academic

[ak-uh-dem-ik]
adjective
1.
of or pertaining to a college, academy, school, or other educational institution, especially one for higher education: academic requirements.
2.
pertaining to areas of study that are not primarily vocational or applied, as the humanities or pure mathematics.
3.
theoretical or hypothetical; not practical, realistic, or directly useful: an academic question; an academic discussion of a matter already decided.
4.
learned or scholarly but lacking in worldliness, common sense, or practicality.
5.
conforming to set rules, standards, or traditions; conventional: academic painting.
6.
acquired by formal education, especially at a college or university: academic preparation for the ministry.
7.
(initial capital letter) of or pertaining to Academe or to the Platonic school of philosophy.
noun
8.
a student or teacher at a college or university.
9.
a person who is academic in background, attitudes, methods, etc.: He was by temperament an academic, concerned with books and the arts.
10.
(initial capital letter) a person who supports or advocates the Platonic school of philosophy.
11.
academics, the scholarly activities of a school or university, as classroom studies or research projects: more emphasis on academics and less on athletics.

Origin:
1580–90; < Latin Acadēmicus < Greek Akadēmeikós. See academy, academe, -ic

antiacademic, adjective, noun
interacademic, adjective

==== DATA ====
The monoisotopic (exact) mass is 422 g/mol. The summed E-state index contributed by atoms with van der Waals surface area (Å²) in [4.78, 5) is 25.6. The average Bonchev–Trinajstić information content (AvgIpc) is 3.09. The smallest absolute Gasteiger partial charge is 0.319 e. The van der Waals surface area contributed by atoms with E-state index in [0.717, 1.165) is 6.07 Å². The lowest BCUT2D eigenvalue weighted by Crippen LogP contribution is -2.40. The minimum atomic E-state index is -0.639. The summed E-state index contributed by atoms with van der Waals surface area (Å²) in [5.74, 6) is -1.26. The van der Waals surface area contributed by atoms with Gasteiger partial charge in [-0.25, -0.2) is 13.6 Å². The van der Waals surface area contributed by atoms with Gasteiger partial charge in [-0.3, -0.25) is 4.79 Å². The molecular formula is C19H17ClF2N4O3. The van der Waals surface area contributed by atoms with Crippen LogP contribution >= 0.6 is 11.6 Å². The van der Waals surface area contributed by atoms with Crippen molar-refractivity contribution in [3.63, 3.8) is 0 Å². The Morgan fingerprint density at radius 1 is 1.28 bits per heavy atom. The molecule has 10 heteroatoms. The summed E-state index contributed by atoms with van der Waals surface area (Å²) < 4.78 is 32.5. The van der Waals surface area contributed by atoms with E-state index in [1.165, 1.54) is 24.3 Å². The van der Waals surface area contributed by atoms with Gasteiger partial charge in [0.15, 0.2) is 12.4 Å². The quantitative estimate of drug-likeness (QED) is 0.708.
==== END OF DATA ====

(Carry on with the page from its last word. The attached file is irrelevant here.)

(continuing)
nonacademic, adjective, noun
proacademic, adjective
pseudoacademic, adjective
quasi-academic, adjective
semiacademic, adjective
subacademic, adjective
unacademic, adjective


2. humanistic, liberal. 4. theoretical. 5. See formal1.
Dictionary.com Unabridged
Based on the Random House Dictionary, © Random House, Inc. 2014.
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World English Dictionary
academic (ˌækəˈdɛmɪk)
 
adj
1.  belonging or relating to a place of learning, esp a college, university, or academy
2.  of purely theoretical or speculative interest: an academic argument
3.  excessively concerned with intellectual matters and lacking experience of practical affairs
4.  (esp of a schoolchild) having an aptitude for study
5.  conforming to set rules and traditions; conventional: an academic painter
6.  relating to studies such as languages, philosophy, and pure science, rather than applied, technical, or professional studies
 
n
7.  a member of a college or university
 
aca'demically
 
adv

Collins English Dictionary - Complete & Unabridged 10th Edition
2009 © William Collins Sons & Co. Ltd. 1979, 1986 © HarperCollins
Publishers 1998, 2000, 2003, 2005, 2006, 2007, 2009
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Etymonline
Word Origin & History

academic
1580s, "relating to an academy," also "collegiate, scholarly," from L. academicus, from academia (see academy). Meaning "theoretical, not practical, not leading to a decision" (such as university debates or classroom legal exercises) is from 1886. Academic freedom is attested from 1901.
Online Etymology Dictionary, © 2010 Douglas Harper
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Example sentences
To avoid legal complications, companies often encourage students to work in
  exchange for academic credits from their college.
Native intelligence and academic achievement do lift many poor students into
  college.
Yet this manifesto is less fantastic than some books thick with academic
  learning.
Eating was a response to being in the cafeteria, and my primary consciousness
  was busy with socialization and academic learning.
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